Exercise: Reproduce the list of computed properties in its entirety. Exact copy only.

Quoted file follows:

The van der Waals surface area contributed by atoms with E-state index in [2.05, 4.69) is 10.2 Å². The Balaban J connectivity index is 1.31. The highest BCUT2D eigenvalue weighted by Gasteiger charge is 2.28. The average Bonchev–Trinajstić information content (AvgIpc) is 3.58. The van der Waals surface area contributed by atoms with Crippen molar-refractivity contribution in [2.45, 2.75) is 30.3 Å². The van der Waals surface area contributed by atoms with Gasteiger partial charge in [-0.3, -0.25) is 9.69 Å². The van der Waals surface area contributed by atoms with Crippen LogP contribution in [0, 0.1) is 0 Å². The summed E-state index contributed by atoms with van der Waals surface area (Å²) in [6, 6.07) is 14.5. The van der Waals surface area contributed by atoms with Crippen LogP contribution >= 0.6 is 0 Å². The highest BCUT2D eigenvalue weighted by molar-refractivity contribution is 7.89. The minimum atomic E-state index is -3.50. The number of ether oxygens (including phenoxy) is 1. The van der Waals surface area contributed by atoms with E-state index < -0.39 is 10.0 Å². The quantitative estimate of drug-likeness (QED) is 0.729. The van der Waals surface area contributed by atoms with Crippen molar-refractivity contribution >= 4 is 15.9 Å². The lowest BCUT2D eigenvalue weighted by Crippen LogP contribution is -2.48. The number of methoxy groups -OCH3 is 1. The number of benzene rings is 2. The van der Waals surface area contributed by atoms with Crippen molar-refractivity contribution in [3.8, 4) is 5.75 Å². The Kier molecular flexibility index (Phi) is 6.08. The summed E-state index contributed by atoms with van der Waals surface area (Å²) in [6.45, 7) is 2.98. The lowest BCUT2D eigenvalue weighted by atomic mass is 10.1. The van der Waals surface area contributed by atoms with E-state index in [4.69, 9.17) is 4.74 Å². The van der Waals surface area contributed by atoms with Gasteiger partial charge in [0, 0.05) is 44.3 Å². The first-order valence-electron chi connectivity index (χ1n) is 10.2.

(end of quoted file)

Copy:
The van der Waals surface area contributed by atoms with E-state index in [2.05, 4.69) is 10.2 Å². The Balaban J connectivity index is 1.31. The highest BCUT2D eigenvalue weighted by Gasteiger charge is 2.28. The average Bonchev–Trinajstić information content (AvgIpc) is 3.58. The van der Waals surface area contributed by atoms with Crippen molar-refractivity contribution in [2.45, 2.75) is 30.3 Å². The van der Waals surface area contributed by atoms with Gasteiger partial charge in [-0.3, -0.25) is 9.69 Å². The van der Waals surface area contributed by atoms with Crippen LogP contribution in [0, 0.1) is 0 Å². The summed E-state index contributed by atoms with van der Waals surface area (Å²) in [6, 6.07) is 14.5. The van der Waals surface area contributed by atoms with Crippen LogP contribution >= 0.6 is 0 Å². The highest BCUT2D eigenvalue weighted by molar-refractivity contribution is 7.89. The minimum atomic E-state index is -3.50. The number of ether oxygens (including phenoxy) is 1. The van der Waals surface area contributed by atoms with E-state index < -0.39 is 10.0 Å². The quantitative estimate of drug-likeness (QED) is 0.729. The van der Waals surface area contributed by atoms with Crippen molar-refractivity contribution >= 4 is 15.9 Å². The lowest BCUT2D eigenvalue weighted by Crippen LogP contribution is -2.48. The number of methoxy groups -OCH3 is 1. The number of benzene rings is 2. The van der Waals surface area contributed by atoms with Crippen molar-refractivity contribution in [3.8, 4) is 5.75 Å². The Kier molecular flexibility index (Phi) is 6.08. The summed E-state index contributed by atoms with van der Waals surface area (Å²) in [6.45, 7) is 2.98. The lowest BCUT2D eigenvalue weighted by atomic mass is 10.1. The van der Waals surface area contributed by atoms with E-state index in [4.69, 9.17) is 4.74 Å². The van der Waals surface area contributed by atoms with Gasteiger partial charge in [0, 0.05) is 44.3 Å². The first-order valence-electron chi connectivity index (χ1n) is 10.2.